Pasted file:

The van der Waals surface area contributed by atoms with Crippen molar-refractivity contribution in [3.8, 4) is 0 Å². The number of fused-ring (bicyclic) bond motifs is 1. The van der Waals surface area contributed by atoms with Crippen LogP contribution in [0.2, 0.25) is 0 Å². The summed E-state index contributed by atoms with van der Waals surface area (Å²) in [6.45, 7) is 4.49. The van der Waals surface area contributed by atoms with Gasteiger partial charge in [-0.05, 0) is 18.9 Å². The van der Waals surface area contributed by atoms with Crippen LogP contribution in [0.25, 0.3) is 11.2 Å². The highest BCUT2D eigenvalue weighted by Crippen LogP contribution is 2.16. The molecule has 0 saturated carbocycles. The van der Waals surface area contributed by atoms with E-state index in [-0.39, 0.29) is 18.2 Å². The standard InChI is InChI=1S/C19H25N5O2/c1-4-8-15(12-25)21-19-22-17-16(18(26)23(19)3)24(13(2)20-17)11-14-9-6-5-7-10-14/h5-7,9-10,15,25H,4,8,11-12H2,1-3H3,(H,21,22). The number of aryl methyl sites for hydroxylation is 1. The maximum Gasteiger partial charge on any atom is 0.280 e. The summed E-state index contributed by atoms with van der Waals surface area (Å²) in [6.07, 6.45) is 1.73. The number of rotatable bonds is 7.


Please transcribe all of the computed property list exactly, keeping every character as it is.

The van der Waals surface area contributed by atoms with Crippen molar-refractivity contribution in [3.8, 4) is 0 Å². The number of fused-ring (bicyclic) bond motifs is 1. The van der Waals surface area contributed by atoms with Crippen LogP contribution in [0.2, 0.25) is 0 Å². The summed E-state index contributed by atoms with van der Waals surface area (Å²) in [6.45, 7) is 4.49. The van der Waals surface area contributed by atoms with Gasteiger partial charge in [-0.05, 0) is 18.9 Å². The van der Waals surface area contributed by atoms with Crippen LogP contribution in [0.25, 0.3) is 11.2 Å². The highest BCUT2D eigenvalue weighted by Crippen LogP contribution is 2.16. The molecule has 0 saturated carbocycles. The van der Waals surface area contributed by atoms with E-state index in [-0.39, 0.29) is 18.2 Å². The standard InChI is InChI=1S/C19H25N5O2/c1-4-8-15(12-25)21-19-22-17-16(18(26)23(19)3)24(13(2)20-17)11-14-9-6-5-7-10-14/h5-7,9-10,15,25H,4,8,11-12H2,1-3H3,(H,21,22). The number of aryl methyl sites for hydroxylation is 1. The maximum Gasteiger partial charge on any atom is 0.280 e. The summed E-state index contributed by atoms with van der Waals surface area (Å²) in [6.07, 6.45) is 1.73. The number of rotatable bonds is 7.